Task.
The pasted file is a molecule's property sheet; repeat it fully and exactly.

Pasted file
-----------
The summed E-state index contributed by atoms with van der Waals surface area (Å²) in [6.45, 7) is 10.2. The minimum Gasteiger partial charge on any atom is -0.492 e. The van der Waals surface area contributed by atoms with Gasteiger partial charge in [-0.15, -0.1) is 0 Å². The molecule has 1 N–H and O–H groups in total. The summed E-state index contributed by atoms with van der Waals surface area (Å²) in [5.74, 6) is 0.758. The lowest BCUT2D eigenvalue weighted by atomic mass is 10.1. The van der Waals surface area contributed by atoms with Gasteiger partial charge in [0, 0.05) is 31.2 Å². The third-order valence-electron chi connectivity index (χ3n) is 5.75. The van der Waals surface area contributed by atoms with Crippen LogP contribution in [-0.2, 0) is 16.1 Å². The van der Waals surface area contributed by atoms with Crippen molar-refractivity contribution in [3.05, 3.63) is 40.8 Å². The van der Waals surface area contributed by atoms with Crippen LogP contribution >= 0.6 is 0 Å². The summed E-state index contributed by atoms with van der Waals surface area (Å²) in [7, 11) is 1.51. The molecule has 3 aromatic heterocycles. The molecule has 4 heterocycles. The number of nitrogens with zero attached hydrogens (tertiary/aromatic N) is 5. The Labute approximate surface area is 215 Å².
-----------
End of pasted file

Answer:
The summed E-state index contributed by atoms with van der Waals surface area (Å²) in [6.45, 7) is 10.2. The minimum Gasteiger partial charge on any atom is -0.492 e. The van der Waals surface area contributed by atoms with Gasteiger partial charge in [-0.15, -0.1) is 0 Å². The molecule has 1 N–H and O–H groups in total. The summed E-state index contributed by atoms with van der Waals surface area (Å²) in [5.74, 6) is 0.758. The lowest BCUT2D eigenvalue weighted by atomic mass is 10.1. The van der Waals surface area contributed by atoms with Gasteiger partial charge in [0, 0.05) is 31.2 Å². The third-order valence-electron chi connectivity index (χ3n) is 5.75. The van der Waals surface area contributed by atoms with Crippen LogP contribution in [-0.2, 0) is 16.1 Å². The van der Waals surface area contributed by atoms with Crippen molar-refractivity contribution in [3.05, 3.63) is 40.8 Å². The van der Waals surface area contributed by atoms with Crippen LogP contribution >= 0.6 is 0 Å². The summed E-state index contributed by atoms with van der Waals surface area (Å²) in [7, 11) is 1.51. The molecule has 3 aromatic heterocycles. The molecule has 4 heterocycles. The number of nitrogens with zero attached hydrogens (tertiary/aromatic N) is 5. The Labute approximate surface area is 215 Å².